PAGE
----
Islamic State attack drones pose threat to Iraqi troops, general says
By SETH ROBSON | STARS AND STRIPES Published: February 1, 2017
Iraqi special forces have asked for U.S. anti-drone weapons to protect their troops in the coming battle to drive the Islamic State militants from Mosul’s western suburbs.
Fifteen Iraqi soldiers, several civilians and a journalist have been injured in the past few months by explosives dropped from homemade, remote-controlled craft flown over Iraq’s second-largest city, said Lt. Gen. Abdul-Wahab al-Saadi, deputy commander of Iraq’s Counter Terrorism Service.
The extremists have used drones for surveillance in the past elsewhere in Iraq, but Mosul is the first location where government forces have been exposed to attack drones, al-Saadi’s soldiers said.
The commander, whose elite unit spearheaded the drive into the heart of the city in recent weeks, said he believes the enemy still has a large supply of drones waiting to use to defend their territory.
Government forces will have to have an anti-drone weapon in each battalion by the time they cross the Tigris River to capture the heavily populated western half of Mosul, he said.
A system called DroneDefender and additional advanced anti-drone systems have already been sent to Iraq, the U.S.-led anti-Islamic State coalition said. The systems are capable of detecting, identifying, tracking and defeating threats posed by unmanned aircraft vehicles.
DroneDefenders are rifle-like devices that emit radio waves at drones up to 1,300 feet away to disrupt their links to the people controlling them, according to manufacturer Battelle’s website.
The Americans may also have fielded the larger Anti-UAV Defense System to protect their forward operating bases. Liteye Systems, which makes the device aimed at countering unmanned aerial vehicles, says on its website that it is deployed with the U.S. military.
That system can detect drones up to 5 miles away using radar, track them with high-resolution cameras and disrupt them with a directional radio frequency inhibitor, the company’s website says.
U.S. Central Command has released images of commercial quadcopter drones recovered from the battlefield in Mosul.
However, there were no quadcopters in a large stack of captured enemy drones near a farmhouse where al-Saadi was based on the outskirts of Mosul on Monday.
No two drones in the collection were alike, but all were fixed-wing craft with wingspans comparable to large birds. Some were made of polystyrene, others seemed assembled from kits, and some looked like crude, homemade contraptions likely put together in a hurry on the battlefield.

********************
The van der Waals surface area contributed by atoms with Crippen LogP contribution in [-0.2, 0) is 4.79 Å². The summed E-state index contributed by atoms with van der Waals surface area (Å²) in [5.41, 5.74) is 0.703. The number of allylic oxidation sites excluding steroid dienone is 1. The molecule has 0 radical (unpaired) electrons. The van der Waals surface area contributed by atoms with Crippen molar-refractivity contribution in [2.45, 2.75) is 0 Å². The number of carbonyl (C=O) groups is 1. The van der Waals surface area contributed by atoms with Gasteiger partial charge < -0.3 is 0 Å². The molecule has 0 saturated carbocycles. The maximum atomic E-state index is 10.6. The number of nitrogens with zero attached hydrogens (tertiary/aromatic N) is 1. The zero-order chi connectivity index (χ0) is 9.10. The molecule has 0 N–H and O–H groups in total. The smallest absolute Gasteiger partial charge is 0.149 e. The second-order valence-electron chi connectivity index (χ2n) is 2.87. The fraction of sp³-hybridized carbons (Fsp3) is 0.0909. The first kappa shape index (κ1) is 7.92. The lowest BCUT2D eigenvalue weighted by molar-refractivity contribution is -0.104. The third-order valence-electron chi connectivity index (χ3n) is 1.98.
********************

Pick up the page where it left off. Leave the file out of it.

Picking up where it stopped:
Small electric motors that looked as though they might have been removed from kids’ toy cars were installed in wings and tails to control flaps and rudders.
“The things they need to make them are easy to get,” al-Saadi said.
It wasn’t clear how the insurgents piloted the drones, but the Iraqis showed off cellphone footage from one that included birds’-eye views of Mosul’s sprawling neighborhoods.
Without the American high-tech defenses, the Iraqis try to shoot down approaching drones with small arms or run for the shelter of armored vehicles or buildings during attacks, soldiers said.
One of the special forces soldiers, Lt. Mohammed Kasem, 25, of Baghdad, said the first Islamic State drone attacks in Mosul were successful because they were unexpected. “I saw three soldiers injured by a drone. They were surprised,” he said.
Iraqi troops can hear the drones coming before they see them. As soon as they appear overhead, people start shooting at them, Kasem said.
The soldiers were nervous during the first attacks, but they’ve adapted to deal with the new weapons, he said.
“People only got hurt in the beginning,” he said. “It doesn’t hurt you if you are inside a Humvee or a building.”
The special forces troops showed off several dozen small, plastic grenades that they said were designed by the enemy to be dropped by drones. The captured bombs, shaped like larger conventional munitions, looked as though they might have been made on a 3D printer.
They also unrolled a silver weather balloon that the enemy had attached cameras to in an imitation of the massive, blimp-like aerostats that were used by U.S. forces to monitor Iraqi cities from the air.
Al-Saadi said he had been attacked by the drones while visiting his men in the field.
“It’s not like a sniper,” he said of a drone attack. “At least you can see it coming.”